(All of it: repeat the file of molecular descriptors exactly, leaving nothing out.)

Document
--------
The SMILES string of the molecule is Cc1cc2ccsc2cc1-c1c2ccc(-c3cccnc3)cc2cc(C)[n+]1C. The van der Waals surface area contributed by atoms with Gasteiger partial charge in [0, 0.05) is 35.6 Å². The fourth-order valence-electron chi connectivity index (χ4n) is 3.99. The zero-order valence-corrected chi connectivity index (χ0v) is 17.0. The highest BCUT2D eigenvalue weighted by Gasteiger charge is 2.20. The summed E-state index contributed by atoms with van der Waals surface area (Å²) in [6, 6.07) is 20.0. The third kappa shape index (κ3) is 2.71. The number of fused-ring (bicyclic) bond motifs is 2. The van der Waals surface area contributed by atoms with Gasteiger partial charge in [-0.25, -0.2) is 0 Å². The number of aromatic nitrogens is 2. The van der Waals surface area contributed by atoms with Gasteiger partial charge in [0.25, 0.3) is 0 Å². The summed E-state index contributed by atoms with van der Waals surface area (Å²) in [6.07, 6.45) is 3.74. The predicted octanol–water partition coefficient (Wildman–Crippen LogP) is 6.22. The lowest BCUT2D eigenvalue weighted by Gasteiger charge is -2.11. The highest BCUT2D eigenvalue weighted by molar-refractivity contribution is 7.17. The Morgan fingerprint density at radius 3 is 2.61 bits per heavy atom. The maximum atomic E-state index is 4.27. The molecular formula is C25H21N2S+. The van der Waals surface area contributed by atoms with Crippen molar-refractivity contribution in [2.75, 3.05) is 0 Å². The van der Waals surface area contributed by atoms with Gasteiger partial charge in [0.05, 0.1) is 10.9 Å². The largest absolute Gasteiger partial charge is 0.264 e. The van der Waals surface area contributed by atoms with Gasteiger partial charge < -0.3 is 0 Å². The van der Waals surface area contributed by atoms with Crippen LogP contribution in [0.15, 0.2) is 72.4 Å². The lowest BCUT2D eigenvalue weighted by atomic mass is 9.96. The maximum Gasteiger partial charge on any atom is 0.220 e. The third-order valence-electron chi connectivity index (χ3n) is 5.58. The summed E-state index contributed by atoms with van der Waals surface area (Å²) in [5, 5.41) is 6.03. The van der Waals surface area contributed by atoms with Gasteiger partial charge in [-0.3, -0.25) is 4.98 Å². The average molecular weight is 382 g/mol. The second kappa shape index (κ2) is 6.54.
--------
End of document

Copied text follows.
The SMILES string of the molecule is Cc1cc2ccsc2cc1-c1c2ccc(-c3cccnc3)cc2cc(C)[n+]1C. The van der Waals surface area contributed by atoms with Gasteiger partial charge in [0, 0.05) is 35.6 Å². The fourth-order valence-electron chi connectivity index (χ4n) is 3.99. The zero-order valence-corrected chi connectivity index (χ0v) is 17.0. The highest BCUT2D eigenvalue weighted by Gasteiger charge is 2.20. The summed E-state index contributed by atoms with van der Waals surface area (Å²) in [6, 6.07) is 20.0. The third kappa shape index (κ3) is 2.71. The number of fused-ring (bicyclic) bond motifs is 2. The van der Waals surface area contributed by atoms with Gasteiger partial charge in [-0.25, -0.2) is 0 Å². The number of aromatic nitrogens is 2. The van der Waals surface area contributed by atoms with Gasteiger partial charge in [0.25, 0.3) is 0 Å². The summed E-state index contributed by atoms with van der Waals surface area (Å²) in [6.07, 6.45) is 3.74. The predicted octanol–water partition coefficient (Wildman–Crippen LogP) is 6.22. The lowest BCUT2D eigenvalue weighted by Gasteiger charge is -2.11. The highest BCUT2D eigenvalue weighted by molar-refractivity contribution is 7.17. The Morgan fingerprint density at radius 3 is 2.61 bits per heavy atom. The maximum atomic E-state index is 4.27. The molecular formula is C25H21N2S+. The van der Waals surface area contributed by atoms with Crippen molar-refractivity contribution in [2.75, 3.05) is 0 Å². The van der Waals surface area contributed by atoms with Gasteiger partial charge in [0.05, 0.1) is 10.9 Å². The largest absolute Gasteiger partial charge is 0.264 e. The van der Waals surface area contributed by atoms with Gasteiger partial charge < -0.3 is 0 Å². The van der Waals surface area contributed by atoms with Crippen LogP contribution in [0.15, 0.2) is 72.4 Å². The lowest BCUT2D eigenvalue weighted by atomic mass is 9.96. The maximum Gasteiger partial charge on any atom is 0.220 e. The third-order valence-electron chi connectivity index (χ3n) is 5.58. The summed E-state index contributed by atoms with van der Waals surface area (Å²) in [5, 5.41) is 6.03. The van der Waals surface area contributed by atoms with Gasteiger partial charge in [-0.3, -0.25) is 4.98 Å². The average molecular weight is 382 g/mol. The second kappa shape index (κ2) is 6.54.